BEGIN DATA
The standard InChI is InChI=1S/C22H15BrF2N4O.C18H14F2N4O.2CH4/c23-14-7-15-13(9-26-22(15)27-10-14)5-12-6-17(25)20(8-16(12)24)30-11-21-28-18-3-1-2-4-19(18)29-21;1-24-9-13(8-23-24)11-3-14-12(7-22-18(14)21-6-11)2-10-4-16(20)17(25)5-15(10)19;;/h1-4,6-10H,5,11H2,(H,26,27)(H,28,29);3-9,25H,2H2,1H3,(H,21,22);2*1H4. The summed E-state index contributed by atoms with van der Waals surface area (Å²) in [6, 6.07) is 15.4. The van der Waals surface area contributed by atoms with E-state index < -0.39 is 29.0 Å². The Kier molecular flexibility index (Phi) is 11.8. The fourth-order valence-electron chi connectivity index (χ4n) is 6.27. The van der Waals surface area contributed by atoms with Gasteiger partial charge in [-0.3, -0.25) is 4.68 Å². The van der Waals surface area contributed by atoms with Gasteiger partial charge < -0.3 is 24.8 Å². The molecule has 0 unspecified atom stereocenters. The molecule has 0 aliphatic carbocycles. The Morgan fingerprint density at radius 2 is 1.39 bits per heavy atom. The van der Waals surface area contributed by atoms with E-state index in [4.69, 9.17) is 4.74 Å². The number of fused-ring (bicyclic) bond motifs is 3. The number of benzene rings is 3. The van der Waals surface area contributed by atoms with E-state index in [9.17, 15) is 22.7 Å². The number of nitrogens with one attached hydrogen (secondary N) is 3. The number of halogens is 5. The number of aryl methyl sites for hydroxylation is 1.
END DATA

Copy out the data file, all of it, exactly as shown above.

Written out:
The standard InChI is InChI=1S/C22H15BrF2N4O.C18H14F2N4O.2CH4/c23-14-7-15-13(9-26-22(15)27-10-14)5-12-6-17(25)20(8-16(12)24)30-11-21-28-18-3-1-2-4-19(18)29-21;1-24-9-13(8-23-24)11-3-14-12(7-22-18(14)21-6-11)2-10-4-16(20)17(25)5-15(10)19;;/h1-4,6-10H,5,11H2,(H,26,27)(H,28,29);3-9,25H,2H2,1H3,(H,21,22);2*1H4. The summed E-state index contributed by atoms with van der Waals surface area (Å²) in [6, 6.07) is 15.4. The van der Waals surface area contributed by atoms with E-state index < -0.39 is 29.0 Å². The Kier molecular flexibility index (Phi) is 11.8. The fourth-order valence-electron chi connectivity index (χ4n) is 6.27. The van der Waals surface area contributed by atoms with Gasteiger partial charge in [-0.3, -0.25) is 4.68 Å². The van der Waals surface area contributed by atoms with Gasteiger partial charge < -0.3 is 24.8 Å². The molecule has 0 unspecified atom stereocenters. The molecule has 0 aliphatic carbocycles. The Morgan fingerprint density at radius 2 is 1.39 bits per heavy atom. The van der Waals surface area contributed by atoms with E-state index in [4.69, 9.17) is 4.74 Å². The number of fused-ring (bicyclic) bond motifs is 3. The number of benzene rings is 3. The van der Waals surface area contributed by atoms with E-state index in [9.17, 15) is 22.7 Å². The number of nitrogens with one attached hydrogen (secondary N) is 3. The number of halogens is 5. The number of aryl methyl sites for hydroxylation is 1.